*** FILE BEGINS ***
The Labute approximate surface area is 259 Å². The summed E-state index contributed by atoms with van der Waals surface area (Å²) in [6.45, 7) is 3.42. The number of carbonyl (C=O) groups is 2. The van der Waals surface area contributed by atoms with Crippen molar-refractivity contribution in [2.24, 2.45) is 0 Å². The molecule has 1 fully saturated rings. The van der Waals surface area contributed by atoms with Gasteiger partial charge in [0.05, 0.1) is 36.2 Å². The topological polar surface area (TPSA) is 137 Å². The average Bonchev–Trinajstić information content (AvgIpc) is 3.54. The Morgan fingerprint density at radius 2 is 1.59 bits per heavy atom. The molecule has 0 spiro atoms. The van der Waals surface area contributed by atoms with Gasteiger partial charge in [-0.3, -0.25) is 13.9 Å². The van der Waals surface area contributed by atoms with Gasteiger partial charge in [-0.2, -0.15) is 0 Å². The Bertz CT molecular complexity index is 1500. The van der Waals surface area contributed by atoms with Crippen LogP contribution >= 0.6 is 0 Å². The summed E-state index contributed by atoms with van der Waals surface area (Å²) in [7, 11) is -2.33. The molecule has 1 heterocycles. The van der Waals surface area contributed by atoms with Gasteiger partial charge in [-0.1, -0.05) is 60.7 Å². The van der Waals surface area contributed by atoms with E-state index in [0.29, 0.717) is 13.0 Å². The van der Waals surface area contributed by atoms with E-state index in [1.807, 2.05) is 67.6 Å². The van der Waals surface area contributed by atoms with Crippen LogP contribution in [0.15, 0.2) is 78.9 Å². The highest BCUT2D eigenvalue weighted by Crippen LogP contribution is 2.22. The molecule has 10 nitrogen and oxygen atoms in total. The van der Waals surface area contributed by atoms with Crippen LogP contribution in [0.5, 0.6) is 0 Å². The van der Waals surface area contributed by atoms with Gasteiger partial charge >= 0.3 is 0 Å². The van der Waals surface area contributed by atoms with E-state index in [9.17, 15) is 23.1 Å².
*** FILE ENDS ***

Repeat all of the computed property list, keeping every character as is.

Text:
The Labute approximate surface area is 259 Å². The summed E-state index contributed by atoms with van der Waals surface area (Å²) in [6.45, 7) is 3.42. The number of carbonyl (C=O) groups is 2. The van der Waals surface area contributed by atoms with Crippen molar-refractivity contribution in [2.24, 2.45) is 0 Å². The molecule has 1 fully saturated rings. The van der Waals surface area contributed by atoms with Gasteiger partial charge in [0.05, 0.1) is 36.2 Å². The topological polar surface area (TPSA) is 137 Å². The average Bonchev–Trinajstić information content (AvgIpc) is 3.54. The Morgan fingerprint density at radius 2 is 1.59 bits per heavy atom. The molecule has 0 spiro atoms. The van der Waals surface area contributed by atoms with Gasteiger partial charge in [-0.3, -0.25) is 13.9 Å². The van der Waals surface area contributed by atoms with Gasteiger partial charge in [-0.2, -0.15) is 0 Å². The Bertz CT molecular complexity index is 1500. The van der Waals surface area contributed by atoms with Crippen LogP contribution >= 0.6 is 0 Å². The summed E-state index contributed by atoms with van der Waals surface area (Å²) in [7, 11) is -2.33. The molecule has 1 heterocycles. The van der Waals surface area contributed by atoms with Gasteiger partial charge in [-0.1, -0.05) is 60.7 Å². The van der Waals surface area contributed by atoms with E-state index in [0.29, 0.717) is 13.0 Å². The van der Waals surface area contributed by atoms with E-state index in [1.807, 2.05) is 67.6 Å². The van der Waals surface area contributed by atoms with Crippen LogP contribution in [0.15, 0.2) is 78.9 Å². The highest BCUT2D eigenvalue weighted by Crippen LogP contribution is 2.22. The molecule has 10 nitrogen and oxygen atoms in total. The van der Waals surface area contributed by atoms with Crippen LogP contribution in [0.5, 0.6) is 0 Å². The van der Waals surface area contributed by atoms with Gasteiger partial charge >= 0.3 is 0 Å². The van der Waals surface area contributed by atoms with E-state index in [9.17, 15) is 23.1 Å².